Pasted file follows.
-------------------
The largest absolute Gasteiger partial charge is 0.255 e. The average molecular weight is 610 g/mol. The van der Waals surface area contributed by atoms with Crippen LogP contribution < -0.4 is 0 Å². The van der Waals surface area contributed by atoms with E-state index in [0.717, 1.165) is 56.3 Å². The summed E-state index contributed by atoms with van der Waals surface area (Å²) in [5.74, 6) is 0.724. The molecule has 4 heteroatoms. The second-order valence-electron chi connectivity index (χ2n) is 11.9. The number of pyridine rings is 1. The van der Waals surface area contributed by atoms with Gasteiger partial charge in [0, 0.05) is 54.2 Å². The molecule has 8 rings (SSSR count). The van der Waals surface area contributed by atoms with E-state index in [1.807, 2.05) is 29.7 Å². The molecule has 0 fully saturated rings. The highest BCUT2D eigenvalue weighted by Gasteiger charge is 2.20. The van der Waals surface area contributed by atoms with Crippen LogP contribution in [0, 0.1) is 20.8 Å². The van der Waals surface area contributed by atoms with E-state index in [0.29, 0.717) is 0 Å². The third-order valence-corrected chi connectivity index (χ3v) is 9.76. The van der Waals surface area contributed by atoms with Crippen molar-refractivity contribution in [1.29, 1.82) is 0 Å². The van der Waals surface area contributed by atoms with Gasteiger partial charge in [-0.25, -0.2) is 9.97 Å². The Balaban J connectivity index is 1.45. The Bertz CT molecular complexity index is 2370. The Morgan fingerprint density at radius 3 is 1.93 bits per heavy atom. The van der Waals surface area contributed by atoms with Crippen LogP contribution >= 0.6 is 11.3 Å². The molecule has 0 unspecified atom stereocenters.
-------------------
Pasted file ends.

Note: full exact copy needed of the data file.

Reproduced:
The largest absolute Gasteiger partial charge is 0.255 e. The average molecular weight is 610 g/mol. The van der Waals surface area contributed by atoms with Crippen LogP contribution < -0.4 is 0 Å². The van der Waals surface area contributed by atoms with E-state index in [0.717, 1.165) is 56.3 Å². The summed E-state index contributed by atoms with van der Waals surface area (Å²) in [5.74, 6) is 0.724. The molecule has 4 heteroatoms. The second-order valence-electron chi connectivity index (χ2n) is 11.9. The number of pyridine rings is 1. The van der Waals surface area contributed by atoms with Gasteiger partial charge in [0, 0.05) is 54.2 Å². The molecule has 8 rings (SSSR count). The van der Waals surface area contributed by atoms with E-state index in [1.807, 2.05) is 29.7 Å². The molecule has 0 fully saturated rings. The highest BCUT2D eigenvalue weighted by Gasteiger charge is 2.20. The van der Waals surface area contributed by atoms with Crippen LogP contribution in [0, 0.1) is 20.8 Å². The van der Waals surface area contributed by atoms with E-state index in [0.29, 0.717) is 0 Å². The third-order valence-corrected chi connectivity index (χ3v) is 9.76. The van der Waals surface area contributed by atoms with Crippen molar-refractivity contribution in [1.29, 1.82) is 0 Å². The van der Waals surface area contributed by atoms with Gasteiger partial charge in [-0.25, -0.2) is 9.97 Å². The Balaban J connectivity index is 1.45. The Bertz CT molecular complexity index is 2370. The Morgan fingerprint density at radius 3 is 1.93 bits per heavy atom. The van der Waals surface area contributed by atoms with Crippen LogP contribution >= 0.6 is 11.3 Å². The molecule has 0 unspecified atom stereocenters.